Wow, this book sounds like something that could help a lot of people get to the root of their problem. Lot to be learned from this in dealing with a cluttered mind and house.

Pamela said...

How timely for me! I've been on a massive and intense decluttering mission myself, and it's as if OCD and ADHD got married.
The wonderful thing is how freeing it feels to let go of old stuff I no longer want or need.
It's a long process though, and I'd love to win this book to help keep me motivated on the journey! It sounds great.

Anonymous said...

I'm happy to meet you, Pesi. De-cluttering has been and still is a big part of my now-long life! I love memoir, and this sounds like one I would like. It's now on my list.
Ann Best, Author of In the Mirror & Other Memoirs

Anonymous said...

I tweeted this from my home page @annbest71.!/search?q=%23clutteredlife
Ann Best, Author of In the Mirror & Other Memoirs

Denise S. said...

I love reading and I hate clutter, so this would be great for me, thanks!
lazybones344 at gmail dot com

Tonya said...

This looks like a wonderful book! Thanks for the giveaway.

avisannschild said...

This definitely sounds like a book for me! I'm also a clutterer and Pesi's story sounds inspiring!

I look forward to following the blog tour too!


Kelly said...

Wow! I just found your blog and I like it! :D
I'm adding you to my blogroll...
Can't wait to read more!!


BECKY said...

I just had to stop back and say how "relieved" I am to read about all the other clutterers out there! :)
It's not just me!

Valerie Taylor Mabrey said...

this looks like a great read
vmkids3 at msn dot com

Cresta McGowan said...

I am certainly more of a "clutterer" and then it drives me insane and then I feel completely overwhelmed by everything!

I also posted a Tweet about this, but I don't know how to paste the link here - still new to Twitter!

Cresta McGowan said...

Figured it out! My Tweet:!/CMcGowan2010/status/159789625412562944

BECKY said...

Here's where I wrote about it on my blog:

(I hope this counts instead of a Tweet, since I don't have it! But, if not, I understand!)

Pesi Dinnerstein said...

I'm so happy to see that there are more of us out there than I ever imagined! For years, I felt too embarrassed to let anyone know just how out of control my clutter—and my life— actually were. Now, the thought of sharing the experience seems very exciting.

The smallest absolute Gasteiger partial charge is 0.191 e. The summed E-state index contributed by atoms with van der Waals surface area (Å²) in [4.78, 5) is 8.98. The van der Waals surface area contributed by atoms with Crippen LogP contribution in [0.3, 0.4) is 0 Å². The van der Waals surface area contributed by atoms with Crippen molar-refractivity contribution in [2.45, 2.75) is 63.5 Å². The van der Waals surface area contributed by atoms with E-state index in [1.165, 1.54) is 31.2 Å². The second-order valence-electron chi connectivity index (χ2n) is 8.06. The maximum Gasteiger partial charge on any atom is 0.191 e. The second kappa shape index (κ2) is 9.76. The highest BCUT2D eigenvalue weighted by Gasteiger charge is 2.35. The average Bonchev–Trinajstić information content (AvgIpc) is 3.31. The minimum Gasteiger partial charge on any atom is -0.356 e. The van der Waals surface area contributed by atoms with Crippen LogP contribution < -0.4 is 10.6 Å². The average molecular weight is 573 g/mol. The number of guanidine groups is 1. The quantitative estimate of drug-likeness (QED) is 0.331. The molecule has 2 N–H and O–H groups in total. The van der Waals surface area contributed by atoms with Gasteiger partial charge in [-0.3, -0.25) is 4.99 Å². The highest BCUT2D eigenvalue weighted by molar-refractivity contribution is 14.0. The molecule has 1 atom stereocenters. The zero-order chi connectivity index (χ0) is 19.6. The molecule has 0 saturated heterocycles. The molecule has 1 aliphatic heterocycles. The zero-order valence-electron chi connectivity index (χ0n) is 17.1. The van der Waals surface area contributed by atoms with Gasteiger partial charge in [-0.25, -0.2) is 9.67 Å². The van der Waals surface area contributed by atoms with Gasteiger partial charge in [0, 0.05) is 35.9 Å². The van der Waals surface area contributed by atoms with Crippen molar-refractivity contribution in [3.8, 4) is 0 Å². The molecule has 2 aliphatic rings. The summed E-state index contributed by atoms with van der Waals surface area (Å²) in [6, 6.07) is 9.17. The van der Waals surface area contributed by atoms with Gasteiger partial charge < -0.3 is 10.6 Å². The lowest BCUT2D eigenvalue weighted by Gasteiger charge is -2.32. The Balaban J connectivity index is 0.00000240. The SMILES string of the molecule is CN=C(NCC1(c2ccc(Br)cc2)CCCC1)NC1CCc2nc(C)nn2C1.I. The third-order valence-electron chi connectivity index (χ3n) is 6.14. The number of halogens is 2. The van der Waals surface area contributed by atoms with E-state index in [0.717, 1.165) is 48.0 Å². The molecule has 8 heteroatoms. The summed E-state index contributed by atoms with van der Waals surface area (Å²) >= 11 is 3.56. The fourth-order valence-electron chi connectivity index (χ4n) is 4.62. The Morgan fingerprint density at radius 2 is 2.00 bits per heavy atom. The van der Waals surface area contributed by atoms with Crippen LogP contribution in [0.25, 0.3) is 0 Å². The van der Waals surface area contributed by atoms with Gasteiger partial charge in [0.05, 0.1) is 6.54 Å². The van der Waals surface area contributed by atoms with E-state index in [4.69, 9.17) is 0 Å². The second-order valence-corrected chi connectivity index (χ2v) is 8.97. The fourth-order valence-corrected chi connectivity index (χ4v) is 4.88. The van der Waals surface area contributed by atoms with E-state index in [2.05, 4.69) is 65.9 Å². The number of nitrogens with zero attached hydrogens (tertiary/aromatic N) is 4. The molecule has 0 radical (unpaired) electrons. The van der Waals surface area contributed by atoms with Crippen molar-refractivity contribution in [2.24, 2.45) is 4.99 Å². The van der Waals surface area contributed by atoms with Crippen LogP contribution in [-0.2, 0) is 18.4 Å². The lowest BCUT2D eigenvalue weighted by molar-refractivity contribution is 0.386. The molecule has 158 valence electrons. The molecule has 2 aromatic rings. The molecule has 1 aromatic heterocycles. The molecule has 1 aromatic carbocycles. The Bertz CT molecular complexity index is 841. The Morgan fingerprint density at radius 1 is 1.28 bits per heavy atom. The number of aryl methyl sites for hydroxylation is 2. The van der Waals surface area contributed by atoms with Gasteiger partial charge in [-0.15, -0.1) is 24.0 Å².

Thank you all for your beautiful comments. I really appreciate your honesty and your insights, and I hope we can continue to support each other on this journey.

And a special thank you to Robyn Chausse, who did such an amazing job of pulling this blog tour together—and, best of all, she's one of us!

Debra P said...

This is something I would so love to read. I know there is more to the clutter! It sounds fascinating and fun!

Ellen said...

I can relate to this! So much is buried beneath our "stuff" — cannot wait to read the book.

Debra P said...

I would so love to read this. Tweeted:!/MissingLynxx/status/160227440940158977

I think it could help so many of us as well as being enlightening.

Anonymous said...

sounds like an awesome book

Anonymous said...

tweeted your awesome giveaway:)!/jmahurin40/status/160236025640267776

Donna said...

Thanks for the good info.

WOW! said...

Happy Friday!

Thank you for all your comments! :) We held a random drawing via random-dot-org for Pesi's book, and the winner is... Callie Kingston!

Congratulations, Callie, you won a copy of A Cluttered Life: Searching for God, Serenity, and My Missing Keys by Pesi Dinnerstein. You're going to love this book! Please e-mail us at with your mailing address and we will forward it to Karen for you. I see your e-mail addy is included in your Blogger profile, so we'll also contact you there.

For everyone else: make sure you check out the rest of the stops on this fun tour for more giveaways and inspiring stories from the author.

Happy reading!

BECKY said...

Congrats to Callie! I'll be stopping by as many of the blog tours as I can!

Enid Gil said...

Pesi Dinnerstein's book, A Cluttered Life, is both lol funny and inspirational, not qualities one usually finds in one book. While Pesi writes about physical things that clutter her life, her book goes much deeper than that. Her incisive and poignant words caused me to look at "clutter" in a bigger context; clutter of the mind, clutter of the heart; ideas and feelings we store up and hang on to when we should "clean them out" and make space for new ideas and feelings more appropriate to where we are. This a great book on all levels; it's a book that can help change a life.